Lineage (NCBI): root » Eukaryota » Opisthokonta » Metazoa » Bilateria » Coelomata » Deuterostomia » Craniata <chordata> » Gnathostomata <vertebrate> » Euteleostomi » Mammalia » Theria <Mammalia>
Theria Look for this name in NCBI Wikipedia Animal Diversity Web
http://palaeo-electronica.org/content/fc-1 Benton et al. 2015
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The Daxigou site of the Tiaojishan Formation, Liaoning Province, Northeastern China, source of Juramaia, has been constrained by radiometric dates to derive from deposits of just over 160 Ma in age, equivalent to the Oxfordian stage of the Late Jurassic (Luo et al., 2011). This stage has a minimum bound of 157.3 Ma ± 1.0 Myr, or 156.3 Ma (Gradstein et al., 2012), the minimum age constraint for the eutherian-metatherian split.
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An alternative view (Woodburne et al., 2003) places southern tribosphenic taxa (see above) on the stem to Theria, pushing the minimum age for crown Theria deeper into the Jurassic, in order to include such taxa as Ambondro (Flynn et al., 1999). Given the possibility that southern, tribosphenic mammals such as Ambondro are therian (even eutherian), we would set the soft maximum age constraint for Theria within the Jurassic (Bathonian) at 168.3 Ma ± 1.3 Myr, so 169.6 Ma.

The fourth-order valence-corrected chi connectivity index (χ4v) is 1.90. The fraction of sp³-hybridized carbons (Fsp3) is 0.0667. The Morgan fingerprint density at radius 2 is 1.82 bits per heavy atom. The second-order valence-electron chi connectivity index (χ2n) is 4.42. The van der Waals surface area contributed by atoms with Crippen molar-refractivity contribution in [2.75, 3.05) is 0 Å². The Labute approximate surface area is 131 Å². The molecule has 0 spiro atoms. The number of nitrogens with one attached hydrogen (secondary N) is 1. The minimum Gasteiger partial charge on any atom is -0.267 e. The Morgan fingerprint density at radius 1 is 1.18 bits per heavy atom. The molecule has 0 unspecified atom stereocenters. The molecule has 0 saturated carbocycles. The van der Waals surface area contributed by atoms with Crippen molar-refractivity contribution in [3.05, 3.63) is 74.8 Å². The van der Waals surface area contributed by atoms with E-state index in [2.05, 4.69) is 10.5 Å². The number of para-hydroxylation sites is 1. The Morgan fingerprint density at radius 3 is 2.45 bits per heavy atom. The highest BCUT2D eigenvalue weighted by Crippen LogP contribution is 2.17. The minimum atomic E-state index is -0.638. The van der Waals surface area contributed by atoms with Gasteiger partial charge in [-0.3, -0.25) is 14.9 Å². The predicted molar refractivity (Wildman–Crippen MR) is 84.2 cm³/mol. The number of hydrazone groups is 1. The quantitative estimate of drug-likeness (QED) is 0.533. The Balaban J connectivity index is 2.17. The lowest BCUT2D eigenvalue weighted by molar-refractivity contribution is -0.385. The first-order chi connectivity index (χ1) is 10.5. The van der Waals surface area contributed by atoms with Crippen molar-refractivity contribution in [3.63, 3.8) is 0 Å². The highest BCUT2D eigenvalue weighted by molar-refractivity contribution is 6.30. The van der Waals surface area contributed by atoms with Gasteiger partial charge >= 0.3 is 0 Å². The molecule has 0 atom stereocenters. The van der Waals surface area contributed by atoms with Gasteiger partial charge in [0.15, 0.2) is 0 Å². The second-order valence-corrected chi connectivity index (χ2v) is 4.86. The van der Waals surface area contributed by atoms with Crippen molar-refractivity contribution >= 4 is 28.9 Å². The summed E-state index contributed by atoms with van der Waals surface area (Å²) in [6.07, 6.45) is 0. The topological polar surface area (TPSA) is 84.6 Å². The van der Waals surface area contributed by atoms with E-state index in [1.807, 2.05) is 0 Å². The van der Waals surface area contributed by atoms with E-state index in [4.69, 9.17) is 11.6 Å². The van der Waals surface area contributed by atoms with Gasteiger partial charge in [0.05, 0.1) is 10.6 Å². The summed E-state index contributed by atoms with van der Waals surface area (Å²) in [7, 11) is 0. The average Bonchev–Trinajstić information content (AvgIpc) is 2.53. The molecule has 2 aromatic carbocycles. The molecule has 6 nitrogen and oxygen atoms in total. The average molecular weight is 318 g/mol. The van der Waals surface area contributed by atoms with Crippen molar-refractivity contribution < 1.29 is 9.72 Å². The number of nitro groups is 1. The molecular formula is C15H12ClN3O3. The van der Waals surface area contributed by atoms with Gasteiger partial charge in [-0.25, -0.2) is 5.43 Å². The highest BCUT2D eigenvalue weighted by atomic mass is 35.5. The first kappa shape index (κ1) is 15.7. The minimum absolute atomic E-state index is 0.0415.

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The human-opossum branching point is synonymous with the split of marsupials and placentals, encompassing the clade Theria and containing (respectively) the metatherian and eutherian stem members of each group. Juramaia is known from a skull and front half of the skeleton that show it is therian (Luo et al., 2011). The molars are tribosphenic, so the fossil is assigned to Boreosphenida, and it shows diagnostic characters of Eutheria in the distinctive paraconule, incipient metaconule (M2 only), long preprotocrista past the paracone, and long postprotocrista past the metacone. The forelimb shows evidence for climbing in the grasping hand, a feature shared in common with other early therians.
Luo, Z.X., Yuan, C.X., Meng, Q.J., and Ji, Q. 2011. A Jurassic eutherian mammal and divergence of marsupials and placentals. Nature, 476:442-445.
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